Gardiner claimed Mr Solanki’s family were his “heart and motive”.
“They are what he is most proud of,” Gardiner said. “They are his inspiration and his joy. And they have returned his love in equal measure to the third generation.”
Lord Jitesh Gadhia called Mr Solanki “a giant figure within the British Asian community”.
The launch of Garavi Gujarat was a “defining moment” for the growing Indian diaspora, the Conservative peer said, providing “an invaluable bridge” between the subcontinent and the UK.
Lord Gadhia added: “The wider community has also lost one of its towering figures, a man universally admired and respected as a true pioneer.”
Mr Solanki’s long and distinguished career in journalism began more than six decades ago when he wrote for local papers in Gujarat and as the London correspondent of Janmabhoomi Group of newspapers headquartered in Mumbai.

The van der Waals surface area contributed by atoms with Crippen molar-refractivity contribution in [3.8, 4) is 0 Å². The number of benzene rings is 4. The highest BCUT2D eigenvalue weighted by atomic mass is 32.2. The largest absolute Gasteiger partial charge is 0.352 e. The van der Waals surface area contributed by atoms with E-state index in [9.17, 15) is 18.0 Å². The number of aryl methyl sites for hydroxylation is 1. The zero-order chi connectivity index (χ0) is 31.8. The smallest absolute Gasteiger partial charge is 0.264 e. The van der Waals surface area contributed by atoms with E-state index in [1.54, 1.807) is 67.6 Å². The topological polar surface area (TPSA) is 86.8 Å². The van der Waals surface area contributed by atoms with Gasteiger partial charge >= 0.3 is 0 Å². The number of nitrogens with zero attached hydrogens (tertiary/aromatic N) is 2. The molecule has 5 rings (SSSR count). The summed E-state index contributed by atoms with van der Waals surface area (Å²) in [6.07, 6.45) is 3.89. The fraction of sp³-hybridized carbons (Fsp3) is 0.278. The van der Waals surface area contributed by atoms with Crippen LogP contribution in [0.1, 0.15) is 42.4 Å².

But it was his arrival in England in 1964 that set him on the path to building what would become one of country’s most reputable ethnic media publishing houses.
Mr Solanki was urged by the then Indian High Commissioner, Dr Jivraj Mehta, to start a Gujarati newspaper to serve the growing Indian community in Britain. His ambition was to unite and integrate the community and to keep India’s rich cultural heritage and the Gujarati language alive for future generations.
With no financial capital and lacking the technological means to publish such a newspaper, Mr Solanki and his wife Parvatiben launched Garavi Gujarat as a cyclo-styled, black and white newssheet from a small terraced house in Wembley, north London, on April 1, 1968.
Garavi Gujarat publishing house was opened in 1976. The paper rapidly gained a loyal following, soon becoming the biggest-selling Gujarati newspaper outside of India and a focal point for the community.
For more than 50 years, Mr Solanki’s tenacity as a news journalist and his thought-provoking columns won him and the paper many plaudits, and the paper gained a reputation for its fearless, campaigning journalism.